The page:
One candidate vying to represent Ward 5 on Rock Hill’s City Council says her primary interest is to help empower residents and improve their quality of life.
Nikita Jackson, a sales associate at Agape Medical Mart, is running against two other Rock Hill natives for the seat: Mildred Moore and Ann Williamson-Morrison.
On Tuesday, Jackson is holding an event at City Hall to introduce herself to voters.
The 40-year-old was raised in the Sunset Park neighborhood, where she got her start in community activism.
She joined the neighborhood association and later served on Rock Hill’s Weed and Seed committee--a federally-funded effort to eradicate crime in specific neighborhoods.
Jackson has also served on the board of Keep York County Beautiful and she completed a civics course offered by the city called “Inside Rock Hill.”
York County Councilman Bump Roddey, whose district includes Rock Hill, is co-running Jackson’s campaign with her friend, Gwen Finley.
Roddey says he’s watched as Jackson has participated in various community activities and he thinks she’s “ready to serve in a much larger capacity.” If an incumbent were running for the Ward 5 seat, he said, he would not have chosen to endorse a candidate in the race.
Long-time City Councilman Osbey Roddey has represented Ward 5 for nearly 24 years in Rock Hill. Last month, Osbey Roddey said he will not seek re-election in order to spend more time with his family and leading his church.
Many of Bump Roddey’s York County constituents are also residents of Rock Hill’s Ward 5.
The councilman said he wants to see Jackson win the election because she’s in it for the “long haul.”
As Bump Roddey and Jackson have discussed the ward’s particular issues, he said, they’ve noted that some city services are concentrated on other areas of Rock Hill, such as Dave Lyle Boulevard and Cherry Road.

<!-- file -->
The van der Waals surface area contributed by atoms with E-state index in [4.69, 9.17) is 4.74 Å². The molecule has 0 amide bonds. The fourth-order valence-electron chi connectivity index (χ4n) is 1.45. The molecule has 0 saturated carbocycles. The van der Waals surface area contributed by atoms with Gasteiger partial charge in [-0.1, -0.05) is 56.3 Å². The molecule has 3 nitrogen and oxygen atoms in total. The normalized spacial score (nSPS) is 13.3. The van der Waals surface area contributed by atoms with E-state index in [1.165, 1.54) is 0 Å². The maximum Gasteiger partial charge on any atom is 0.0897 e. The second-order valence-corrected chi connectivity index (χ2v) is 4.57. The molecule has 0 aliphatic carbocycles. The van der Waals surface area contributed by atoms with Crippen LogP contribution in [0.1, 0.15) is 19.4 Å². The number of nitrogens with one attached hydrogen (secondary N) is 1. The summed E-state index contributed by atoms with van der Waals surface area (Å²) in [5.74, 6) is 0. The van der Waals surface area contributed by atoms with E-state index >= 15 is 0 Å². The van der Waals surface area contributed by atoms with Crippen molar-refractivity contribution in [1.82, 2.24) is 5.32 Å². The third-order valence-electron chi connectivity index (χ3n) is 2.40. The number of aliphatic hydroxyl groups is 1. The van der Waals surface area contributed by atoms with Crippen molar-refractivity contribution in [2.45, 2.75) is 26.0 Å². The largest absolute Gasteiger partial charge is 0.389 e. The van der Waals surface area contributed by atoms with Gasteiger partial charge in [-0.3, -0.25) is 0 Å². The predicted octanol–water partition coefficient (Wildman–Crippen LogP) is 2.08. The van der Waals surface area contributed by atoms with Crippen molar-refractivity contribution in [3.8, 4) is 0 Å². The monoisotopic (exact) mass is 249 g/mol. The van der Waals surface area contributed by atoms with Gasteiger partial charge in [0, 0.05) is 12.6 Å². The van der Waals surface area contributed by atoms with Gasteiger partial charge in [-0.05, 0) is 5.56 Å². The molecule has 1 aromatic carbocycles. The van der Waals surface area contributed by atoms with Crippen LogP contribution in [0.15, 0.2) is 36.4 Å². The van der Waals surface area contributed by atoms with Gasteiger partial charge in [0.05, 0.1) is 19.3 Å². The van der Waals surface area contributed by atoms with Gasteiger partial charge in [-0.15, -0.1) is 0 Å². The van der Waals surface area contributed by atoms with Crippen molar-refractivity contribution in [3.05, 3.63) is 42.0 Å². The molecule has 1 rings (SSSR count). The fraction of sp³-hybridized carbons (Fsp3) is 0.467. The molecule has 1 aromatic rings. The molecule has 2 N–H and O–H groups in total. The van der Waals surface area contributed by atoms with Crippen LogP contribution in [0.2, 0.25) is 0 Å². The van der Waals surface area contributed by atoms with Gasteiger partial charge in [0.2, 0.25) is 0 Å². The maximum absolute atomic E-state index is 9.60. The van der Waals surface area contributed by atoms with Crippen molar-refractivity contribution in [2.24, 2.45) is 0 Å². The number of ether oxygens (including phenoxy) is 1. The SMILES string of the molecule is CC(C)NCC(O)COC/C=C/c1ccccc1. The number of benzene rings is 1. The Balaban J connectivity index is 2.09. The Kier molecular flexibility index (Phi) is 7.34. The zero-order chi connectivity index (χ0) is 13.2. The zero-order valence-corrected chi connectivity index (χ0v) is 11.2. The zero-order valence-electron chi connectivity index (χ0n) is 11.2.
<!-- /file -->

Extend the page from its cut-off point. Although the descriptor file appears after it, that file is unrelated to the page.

Ward 5 includes many neighborhoods in the Albright Road and Saluda Street area of south Rock Hill.
More “clean-up efforts” are needed in Ward 5, Bump Roddey said.
Major road projects near completion and improvements such as the addition of a southern “gateway marker” at the intersection of Albright Road and Saluda Street could become “the new backbone pulling Ward 5 up,” he said.
Jackson is committed, Bump Roddey said, to working through the City Council to make sure those projects result in economic development growth for the area.
She’s also interested, Jackson said, in bringing together city, county and state officials to improve stormwater drainage problems in Ward 5 and across Rock Hill.
The fix will take years, she said, but small improvements are feasible and could make a difference in many neighborhoods.
Rock Hill voters will need to register and have a voter ID at the poll.
York County’s registration and elections office will provide free voter ID cards from 10 a.m. to 2 p.m. Sept. 28 at York Technical College’s Baxter Hood Center, 452 Anderson Road.
Free IDs also are available from 8 a.m. to 5 p.m. Monday to Friday at the registration and elections office, 13 S. Congress St., York.
To vote in Rock Hill’s election, residents must be registered in person by Sept. 15 or have the voter registration application postmarked by Sept. 14.
Anna Douglas • 803-329-4068